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Does a Resident Actually Need an Emergency Fund?

October 10, 2020

This is a guest post from a blogger who is doing some good in the world. Catherine Burke helps those who’ve been suckered into payday loan schemes to find their way out. When she asked the kind of content she might write for you, I liked the idea of covering the emergency fund. It’s a bit of a loaded topic for residents, who are often saddled with educational debt. Does a resident actually need an emergency fund? Here’s a breakdown from Catherine.

-Barbara Hamilton, MD

Does a Resident Really Need an Emergency Fund?

You could call an emergency fund the backbone of your personal finance strategy. If an emergency arises suddenly, you will have the emergency fund to support you. That is why personal financial specialists have always endorsed having one.

In this article, the focus is on demonstrating how such a fund will work for medical residents who are getting an annual salary of $45,000 to $60,000.

“Keep the emergency fund intact in case you lose your job or income.”

Michelle Singletary

What if you’re a resident earning $60,000 per year?

For a medical trainee, directing an amount of money towards an emergency fund may not seem a practical option, but it is really important.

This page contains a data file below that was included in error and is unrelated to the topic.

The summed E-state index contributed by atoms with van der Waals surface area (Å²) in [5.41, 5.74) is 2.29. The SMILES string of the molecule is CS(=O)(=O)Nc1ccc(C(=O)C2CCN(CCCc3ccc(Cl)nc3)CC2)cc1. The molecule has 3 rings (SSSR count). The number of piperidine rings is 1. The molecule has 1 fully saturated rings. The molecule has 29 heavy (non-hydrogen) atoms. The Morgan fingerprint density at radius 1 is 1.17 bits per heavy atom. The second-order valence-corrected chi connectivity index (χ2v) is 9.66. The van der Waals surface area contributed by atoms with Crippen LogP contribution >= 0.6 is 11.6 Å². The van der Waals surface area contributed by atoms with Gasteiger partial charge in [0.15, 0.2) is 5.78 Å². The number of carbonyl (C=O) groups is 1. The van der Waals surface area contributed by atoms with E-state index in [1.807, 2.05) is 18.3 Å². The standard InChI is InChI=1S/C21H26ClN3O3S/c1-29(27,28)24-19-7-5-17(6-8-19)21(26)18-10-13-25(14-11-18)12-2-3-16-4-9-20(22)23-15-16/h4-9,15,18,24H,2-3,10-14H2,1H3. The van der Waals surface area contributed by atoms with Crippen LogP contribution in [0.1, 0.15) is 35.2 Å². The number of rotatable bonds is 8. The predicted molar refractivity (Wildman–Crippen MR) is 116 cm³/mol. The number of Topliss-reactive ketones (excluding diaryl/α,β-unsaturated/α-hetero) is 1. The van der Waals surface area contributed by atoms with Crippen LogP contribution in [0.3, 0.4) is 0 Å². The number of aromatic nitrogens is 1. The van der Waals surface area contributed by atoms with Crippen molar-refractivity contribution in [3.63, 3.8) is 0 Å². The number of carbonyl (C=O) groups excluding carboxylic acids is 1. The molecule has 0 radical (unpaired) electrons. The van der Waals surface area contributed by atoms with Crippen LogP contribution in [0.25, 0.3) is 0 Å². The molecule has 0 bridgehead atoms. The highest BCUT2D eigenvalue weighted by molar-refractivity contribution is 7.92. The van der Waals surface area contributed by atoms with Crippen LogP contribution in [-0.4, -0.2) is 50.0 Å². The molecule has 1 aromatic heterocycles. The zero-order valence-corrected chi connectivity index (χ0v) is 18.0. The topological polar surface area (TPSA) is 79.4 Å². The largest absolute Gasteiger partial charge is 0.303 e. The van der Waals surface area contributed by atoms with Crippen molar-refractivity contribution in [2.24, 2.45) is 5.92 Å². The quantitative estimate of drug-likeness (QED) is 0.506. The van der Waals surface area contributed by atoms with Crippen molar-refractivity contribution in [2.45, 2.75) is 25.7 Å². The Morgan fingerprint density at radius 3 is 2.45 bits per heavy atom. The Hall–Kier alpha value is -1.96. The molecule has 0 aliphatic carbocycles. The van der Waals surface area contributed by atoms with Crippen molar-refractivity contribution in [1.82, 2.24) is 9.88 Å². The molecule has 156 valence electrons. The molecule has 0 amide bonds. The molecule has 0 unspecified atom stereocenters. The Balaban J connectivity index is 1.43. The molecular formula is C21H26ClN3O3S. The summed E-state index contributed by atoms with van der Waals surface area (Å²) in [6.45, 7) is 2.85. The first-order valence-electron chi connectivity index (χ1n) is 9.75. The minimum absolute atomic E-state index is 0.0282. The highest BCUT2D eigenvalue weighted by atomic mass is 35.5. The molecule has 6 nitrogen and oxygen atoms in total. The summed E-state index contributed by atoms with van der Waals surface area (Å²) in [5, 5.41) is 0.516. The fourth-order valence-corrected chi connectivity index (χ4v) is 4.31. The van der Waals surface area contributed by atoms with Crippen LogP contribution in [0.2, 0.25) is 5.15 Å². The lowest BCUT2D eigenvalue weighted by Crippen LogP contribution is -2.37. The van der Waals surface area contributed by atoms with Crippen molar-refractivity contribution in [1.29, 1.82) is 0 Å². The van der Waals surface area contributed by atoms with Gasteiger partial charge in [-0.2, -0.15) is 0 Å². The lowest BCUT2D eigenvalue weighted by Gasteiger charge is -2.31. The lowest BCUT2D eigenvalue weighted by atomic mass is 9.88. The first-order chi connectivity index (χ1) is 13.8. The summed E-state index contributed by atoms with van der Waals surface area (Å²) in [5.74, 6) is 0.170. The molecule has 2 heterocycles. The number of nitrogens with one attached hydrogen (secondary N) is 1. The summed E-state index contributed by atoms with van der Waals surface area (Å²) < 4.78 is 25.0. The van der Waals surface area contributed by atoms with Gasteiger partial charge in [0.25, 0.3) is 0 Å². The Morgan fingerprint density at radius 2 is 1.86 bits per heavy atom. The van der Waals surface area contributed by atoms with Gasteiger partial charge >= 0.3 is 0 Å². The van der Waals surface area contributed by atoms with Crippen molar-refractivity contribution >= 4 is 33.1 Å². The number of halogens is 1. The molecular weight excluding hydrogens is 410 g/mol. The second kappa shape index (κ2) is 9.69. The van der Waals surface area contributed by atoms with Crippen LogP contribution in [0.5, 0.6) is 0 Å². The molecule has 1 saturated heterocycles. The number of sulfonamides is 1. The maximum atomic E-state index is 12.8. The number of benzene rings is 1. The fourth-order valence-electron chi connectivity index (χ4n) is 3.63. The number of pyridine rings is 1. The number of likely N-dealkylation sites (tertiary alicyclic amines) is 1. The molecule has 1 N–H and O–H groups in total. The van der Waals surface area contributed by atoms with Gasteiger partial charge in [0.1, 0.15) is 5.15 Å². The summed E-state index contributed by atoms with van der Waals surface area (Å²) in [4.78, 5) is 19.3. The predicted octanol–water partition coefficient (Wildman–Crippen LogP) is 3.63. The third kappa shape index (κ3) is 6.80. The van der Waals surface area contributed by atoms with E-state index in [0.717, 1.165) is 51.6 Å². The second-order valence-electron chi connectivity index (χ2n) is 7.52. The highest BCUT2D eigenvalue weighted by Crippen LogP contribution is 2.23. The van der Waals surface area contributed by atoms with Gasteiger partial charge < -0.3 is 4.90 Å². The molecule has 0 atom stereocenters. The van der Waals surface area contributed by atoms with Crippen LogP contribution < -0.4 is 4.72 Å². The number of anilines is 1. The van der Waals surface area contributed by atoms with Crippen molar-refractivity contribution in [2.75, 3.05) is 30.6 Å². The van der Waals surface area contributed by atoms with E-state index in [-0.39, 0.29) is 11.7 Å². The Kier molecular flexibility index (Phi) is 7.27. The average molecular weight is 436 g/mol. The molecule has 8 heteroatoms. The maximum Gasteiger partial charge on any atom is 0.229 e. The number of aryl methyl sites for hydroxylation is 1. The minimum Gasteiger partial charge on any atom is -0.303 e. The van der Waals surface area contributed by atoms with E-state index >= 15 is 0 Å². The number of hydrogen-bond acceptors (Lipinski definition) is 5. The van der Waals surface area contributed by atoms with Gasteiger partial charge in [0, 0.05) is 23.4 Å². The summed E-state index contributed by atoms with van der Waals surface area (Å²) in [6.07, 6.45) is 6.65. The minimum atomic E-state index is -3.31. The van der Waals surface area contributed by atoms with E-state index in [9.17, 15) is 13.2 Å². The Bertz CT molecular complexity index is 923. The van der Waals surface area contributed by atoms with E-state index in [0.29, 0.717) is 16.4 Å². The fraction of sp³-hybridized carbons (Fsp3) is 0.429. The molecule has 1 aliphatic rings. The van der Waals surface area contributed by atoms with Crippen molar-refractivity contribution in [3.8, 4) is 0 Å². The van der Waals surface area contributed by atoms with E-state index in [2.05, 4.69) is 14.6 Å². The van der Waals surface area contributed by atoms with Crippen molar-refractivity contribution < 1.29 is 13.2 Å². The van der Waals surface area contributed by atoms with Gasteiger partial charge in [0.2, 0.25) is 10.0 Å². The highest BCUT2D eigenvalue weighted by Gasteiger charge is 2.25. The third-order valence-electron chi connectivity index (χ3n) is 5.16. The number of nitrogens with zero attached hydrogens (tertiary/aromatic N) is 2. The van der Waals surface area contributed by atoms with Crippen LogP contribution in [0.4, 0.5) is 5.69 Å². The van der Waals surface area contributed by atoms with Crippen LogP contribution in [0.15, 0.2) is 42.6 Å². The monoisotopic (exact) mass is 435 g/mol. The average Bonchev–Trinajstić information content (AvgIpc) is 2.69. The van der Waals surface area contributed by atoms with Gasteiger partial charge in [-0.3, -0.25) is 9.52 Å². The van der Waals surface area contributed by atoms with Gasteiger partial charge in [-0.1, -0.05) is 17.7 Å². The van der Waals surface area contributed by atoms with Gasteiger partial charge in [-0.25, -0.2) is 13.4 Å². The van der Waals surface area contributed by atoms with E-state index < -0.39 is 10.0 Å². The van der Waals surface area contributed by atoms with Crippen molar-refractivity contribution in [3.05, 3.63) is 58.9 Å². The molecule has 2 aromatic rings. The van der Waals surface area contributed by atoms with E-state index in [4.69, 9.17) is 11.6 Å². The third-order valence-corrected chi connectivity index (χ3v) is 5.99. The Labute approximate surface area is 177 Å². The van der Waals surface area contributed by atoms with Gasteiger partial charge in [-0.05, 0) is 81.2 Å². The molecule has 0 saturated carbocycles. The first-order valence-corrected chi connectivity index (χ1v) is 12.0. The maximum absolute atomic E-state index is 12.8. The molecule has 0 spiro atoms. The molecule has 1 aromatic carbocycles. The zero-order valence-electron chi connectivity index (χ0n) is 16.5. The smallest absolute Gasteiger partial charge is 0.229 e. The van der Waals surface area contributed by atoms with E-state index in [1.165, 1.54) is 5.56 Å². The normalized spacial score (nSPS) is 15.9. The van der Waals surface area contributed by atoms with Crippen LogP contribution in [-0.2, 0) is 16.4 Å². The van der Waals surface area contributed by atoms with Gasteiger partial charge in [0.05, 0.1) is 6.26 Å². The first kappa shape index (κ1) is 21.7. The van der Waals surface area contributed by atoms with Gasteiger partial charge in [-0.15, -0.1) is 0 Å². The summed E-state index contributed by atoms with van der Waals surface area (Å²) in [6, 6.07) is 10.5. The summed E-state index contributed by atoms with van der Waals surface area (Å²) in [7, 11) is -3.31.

You don’t know what is going to happen with you tomorrow. Maybe you need money suddenly, like in the case of a sudden accident. Then the money you’ve saved in an emergency fund will come in handy.

That is why you need to save at least 3 months to 6 months’ salary in your emergency fund. Suppose, as a medical resident, your income is $60,000 per year. Then you should aim to save $15,000 to $30,000 for an emergency.

Believe me! Creating an emergency fund and saving at least 3 to 6 months’ savings is necessary for a medical trainee.

What if you are repaying your student loans?

The Student Loan Hero website states that on a standard medical student loan repayment plan where the payment duration is 10 years, you have to pay a regular monthly payment of $2,300 per month on a $196,250 loan amount and 7% interest rate.

In addition, you have to pay for your food, utilities, rent, etc. You may feel like you don’t have enough money left over to save.

So, try to save some dollars in the emergency fund slowly but steadily. The amount of money is not important here. The important matter is to maintain the Emergency Fund and continue to save dollars in the Emergency Fund regularly every month.  

Where should a resident keep her emergency fund?

You can say that online banks are currently a good way to store your savings. Online banks currently offer higher interest rates compared to brick and mortar banks.

So, the ideal account for keeping the money for Emergency Fund purposes is an online account.  

According to the Bankrate.com report and our estimation, if you want to open an online bank account for emergency savings purposes, you can rely on 2 online banks.

These are Citibank and Vio Bank. Citibank is offering 0.90% APY (Annual Percentage Yield). You don’t need any minimum balance to open a savings account in Citibank. You’ll get access to the ATM with Citibank.